News Article | May 6, 2017
As drones increase in availability, more organizations and governments are looking for ways to protect assets from nefarious drones. Fortem has developed a system called DroneHunter that, well, hunts drones. Literally. DroneHunter involves detecting and then removing drones by shooting them down or capturing them with another drone. This is dogfighting with drones.
The system uses radar to monitor a designated area and identify potential bad actors. Once a target is identified, a large six rotor drone is deployed that can be equipped with several different takedown devices. This drone then intercepts the rogue drone and shoots a net at the target drone to either cause the drone to crash or tether it to the larger drone. Fortem says this system works with drones traveling up to 100 miles per hour.
As we explained last year, Fortem acquired its core radar technology in 2016 from IMSAR, and over the last year has adapted it so that the system can be exported around the world, leased or purchased outright within the typical security budget for a variety of venues, and can work with any security-grade drones.
The Utah-based startup raised $5.5 million last year to bring this product to market.
This system is now available for purchase at an unnamed cost from Fortem though it seems sales will be limited to defense and federal government customers.
The company can integrate its radar into drones of the type that are typically used for physical security, professional aerial photography or delivery by drone. It also can install its radar on the ground around a particular venue or city that wants to monitor the skies.
However, Fortem also makes its own DroneHunter UAV, which can track the movement of aircraft approaching, classify what kind of vehicles they are and, in the case of smaller drones, will literally net and tow them away or drop them with a parachute so they don’t land on anyone’s head.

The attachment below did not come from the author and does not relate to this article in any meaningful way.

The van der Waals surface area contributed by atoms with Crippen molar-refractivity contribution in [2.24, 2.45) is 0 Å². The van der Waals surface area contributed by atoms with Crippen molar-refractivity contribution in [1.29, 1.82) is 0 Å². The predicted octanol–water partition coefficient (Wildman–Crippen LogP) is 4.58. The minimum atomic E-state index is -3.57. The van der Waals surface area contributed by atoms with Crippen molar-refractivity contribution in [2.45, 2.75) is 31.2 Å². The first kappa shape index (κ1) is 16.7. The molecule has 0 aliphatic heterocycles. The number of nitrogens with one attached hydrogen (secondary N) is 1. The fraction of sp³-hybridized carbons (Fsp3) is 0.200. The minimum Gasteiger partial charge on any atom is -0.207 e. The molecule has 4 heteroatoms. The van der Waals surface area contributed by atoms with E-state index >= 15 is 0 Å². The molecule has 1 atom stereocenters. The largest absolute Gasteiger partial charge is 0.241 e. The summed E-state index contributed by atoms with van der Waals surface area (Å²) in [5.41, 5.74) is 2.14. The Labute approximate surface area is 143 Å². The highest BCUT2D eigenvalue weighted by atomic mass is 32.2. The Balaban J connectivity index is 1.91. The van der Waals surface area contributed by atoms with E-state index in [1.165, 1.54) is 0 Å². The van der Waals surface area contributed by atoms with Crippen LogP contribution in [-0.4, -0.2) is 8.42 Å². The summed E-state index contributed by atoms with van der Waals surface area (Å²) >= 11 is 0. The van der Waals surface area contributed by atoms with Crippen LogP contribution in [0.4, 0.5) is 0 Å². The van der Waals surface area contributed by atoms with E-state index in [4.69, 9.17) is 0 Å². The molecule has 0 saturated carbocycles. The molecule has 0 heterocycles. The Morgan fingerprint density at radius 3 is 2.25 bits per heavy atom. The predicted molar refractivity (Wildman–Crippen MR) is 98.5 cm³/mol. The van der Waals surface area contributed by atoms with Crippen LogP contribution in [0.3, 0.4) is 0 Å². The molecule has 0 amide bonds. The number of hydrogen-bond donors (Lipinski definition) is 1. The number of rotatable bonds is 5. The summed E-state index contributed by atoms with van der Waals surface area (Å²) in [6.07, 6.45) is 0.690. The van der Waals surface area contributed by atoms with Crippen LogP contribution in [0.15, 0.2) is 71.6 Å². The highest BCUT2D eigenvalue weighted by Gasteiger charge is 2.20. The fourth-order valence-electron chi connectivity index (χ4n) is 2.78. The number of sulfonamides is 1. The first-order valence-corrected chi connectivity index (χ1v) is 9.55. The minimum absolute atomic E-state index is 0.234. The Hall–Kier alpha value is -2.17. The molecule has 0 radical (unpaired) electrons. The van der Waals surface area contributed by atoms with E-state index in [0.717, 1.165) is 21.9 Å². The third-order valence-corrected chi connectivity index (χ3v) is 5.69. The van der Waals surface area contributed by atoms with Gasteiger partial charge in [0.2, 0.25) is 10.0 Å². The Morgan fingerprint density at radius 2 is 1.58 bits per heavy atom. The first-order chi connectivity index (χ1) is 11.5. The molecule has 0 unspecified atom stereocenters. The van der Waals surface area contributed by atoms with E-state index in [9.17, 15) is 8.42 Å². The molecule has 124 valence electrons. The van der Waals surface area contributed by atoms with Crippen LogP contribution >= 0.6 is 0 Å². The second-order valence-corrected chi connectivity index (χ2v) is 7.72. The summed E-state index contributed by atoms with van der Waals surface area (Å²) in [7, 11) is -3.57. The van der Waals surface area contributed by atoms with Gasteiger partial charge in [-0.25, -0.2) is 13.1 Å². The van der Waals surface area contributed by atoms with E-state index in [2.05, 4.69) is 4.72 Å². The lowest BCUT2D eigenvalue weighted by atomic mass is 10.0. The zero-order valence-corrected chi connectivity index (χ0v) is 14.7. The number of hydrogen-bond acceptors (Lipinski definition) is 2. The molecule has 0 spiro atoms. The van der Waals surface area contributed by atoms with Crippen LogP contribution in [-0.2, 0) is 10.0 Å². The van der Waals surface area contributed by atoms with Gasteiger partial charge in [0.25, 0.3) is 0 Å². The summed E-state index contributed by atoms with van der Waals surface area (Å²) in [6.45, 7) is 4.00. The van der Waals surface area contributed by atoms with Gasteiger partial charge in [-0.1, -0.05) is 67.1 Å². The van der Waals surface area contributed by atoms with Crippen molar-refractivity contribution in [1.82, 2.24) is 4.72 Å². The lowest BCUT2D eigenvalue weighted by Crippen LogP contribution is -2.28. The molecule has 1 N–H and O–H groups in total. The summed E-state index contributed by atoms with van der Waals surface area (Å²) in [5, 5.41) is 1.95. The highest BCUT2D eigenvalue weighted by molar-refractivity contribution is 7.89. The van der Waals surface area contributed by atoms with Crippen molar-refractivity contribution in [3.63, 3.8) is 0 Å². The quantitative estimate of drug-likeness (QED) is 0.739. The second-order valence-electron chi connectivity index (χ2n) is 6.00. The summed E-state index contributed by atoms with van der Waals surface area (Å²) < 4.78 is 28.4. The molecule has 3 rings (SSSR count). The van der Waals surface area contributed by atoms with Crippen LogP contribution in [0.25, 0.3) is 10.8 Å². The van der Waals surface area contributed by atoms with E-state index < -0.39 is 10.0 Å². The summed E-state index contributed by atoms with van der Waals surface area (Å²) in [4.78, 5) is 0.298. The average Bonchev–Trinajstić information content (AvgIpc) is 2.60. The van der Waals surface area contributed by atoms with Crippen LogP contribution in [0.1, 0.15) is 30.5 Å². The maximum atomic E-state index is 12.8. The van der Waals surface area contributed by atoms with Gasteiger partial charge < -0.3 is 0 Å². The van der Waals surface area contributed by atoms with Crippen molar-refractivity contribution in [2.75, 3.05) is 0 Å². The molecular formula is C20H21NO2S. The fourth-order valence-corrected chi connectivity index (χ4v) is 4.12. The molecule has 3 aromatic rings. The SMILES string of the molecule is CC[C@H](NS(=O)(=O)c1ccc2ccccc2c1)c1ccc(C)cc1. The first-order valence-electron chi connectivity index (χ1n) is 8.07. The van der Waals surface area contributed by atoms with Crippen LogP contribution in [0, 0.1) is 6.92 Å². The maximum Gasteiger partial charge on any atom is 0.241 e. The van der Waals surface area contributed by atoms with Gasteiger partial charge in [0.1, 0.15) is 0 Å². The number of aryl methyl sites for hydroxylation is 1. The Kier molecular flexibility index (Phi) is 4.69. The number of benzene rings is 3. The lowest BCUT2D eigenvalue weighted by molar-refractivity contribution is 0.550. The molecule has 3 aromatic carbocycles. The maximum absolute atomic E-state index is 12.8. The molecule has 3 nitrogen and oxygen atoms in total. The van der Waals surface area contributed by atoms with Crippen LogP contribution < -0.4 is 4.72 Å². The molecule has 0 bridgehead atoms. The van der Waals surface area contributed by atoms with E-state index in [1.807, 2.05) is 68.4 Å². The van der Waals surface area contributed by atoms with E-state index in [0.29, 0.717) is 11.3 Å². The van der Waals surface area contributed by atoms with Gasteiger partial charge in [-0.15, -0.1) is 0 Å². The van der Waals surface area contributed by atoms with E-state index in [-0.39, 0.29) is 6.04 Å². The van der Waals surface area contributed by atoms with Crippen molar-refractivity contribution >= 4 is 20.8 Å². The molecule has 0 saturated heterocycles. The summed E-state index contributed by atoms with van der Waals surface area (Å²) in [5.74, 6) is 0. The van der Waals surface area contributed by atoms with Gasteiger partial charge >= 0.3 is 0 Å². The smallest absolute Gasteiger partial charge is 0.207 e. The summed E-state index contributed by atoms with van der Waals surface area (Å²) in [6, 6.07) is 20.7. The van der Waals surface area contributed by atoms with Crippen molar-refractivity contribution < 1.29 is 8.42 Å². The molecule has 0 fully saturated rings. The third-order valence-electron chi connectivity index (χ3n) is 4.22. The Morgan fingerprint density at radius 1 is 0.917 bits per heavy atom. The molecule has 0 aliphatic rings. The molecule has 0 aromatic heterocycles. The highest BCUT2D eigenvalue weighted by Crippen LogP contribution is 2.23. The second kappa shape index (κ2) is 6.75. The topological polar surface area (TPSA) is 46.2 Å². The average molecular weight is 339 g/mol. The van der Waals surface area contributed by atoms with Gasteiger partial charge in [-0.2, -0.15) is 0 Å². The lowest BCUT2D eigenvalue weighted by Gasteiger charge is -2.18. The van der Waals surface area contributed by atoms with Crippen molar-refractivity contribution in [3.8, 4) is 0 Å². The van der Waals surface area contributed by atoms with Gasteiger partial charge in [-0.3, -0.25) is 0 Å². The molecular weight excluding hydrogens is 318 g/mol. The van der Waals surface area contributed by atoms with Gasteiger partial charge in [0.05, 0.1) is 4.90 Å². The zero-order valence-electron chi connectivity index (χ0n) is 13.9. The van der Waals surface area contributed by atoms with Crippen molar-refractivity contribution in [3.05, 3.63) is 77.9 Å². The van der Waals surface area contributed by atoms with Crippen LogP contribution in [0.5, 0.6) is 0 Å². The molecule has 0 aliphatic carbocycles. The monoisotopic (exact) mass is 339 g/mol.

The company is developing collaborative capabilities for its DroneHunters, so users will be able to run fleets of them to counter multiple intruders simultaneously. While it is working with government agencies, and is generating revenue, Bean said he could not disclose further details about the company’s clients.
Signia’s Ed Cluss said outside of military demand for this technology, Fortem’s commercial applications are very wide-ranging. He expects Fortem’s DroneHunter, software and radar will be used by businesses and municipalities to monitor infrastructure such as stadiums, data centers, water and power plants, schools or resorts. Cluss asked, “How does one live in a drone world and feel safe? With a modern air safety and security company. That’s how we see Fortem.”
About Fortem Technologies
Fortem Technologies is the leader in airspace security and defense for detecting and defeating dangerous drones. Through an advanced ecosystem of distributed radar, AI at-the-edge, deep sensor integration and autonomous drone capture, Fortem monitors, protects and defends the world’s cities, venues, infrastructures, military bases, and regions from dangerous or malicious drone threats. The same ecosystem is accelerating the safety of the world’s airspace for urban air mobility. Based in Pleasant Grove, Utah, the company is privately held and backed by Boeing, DCVC, Mubadala Investment Company, Signia Venture Partners, and others.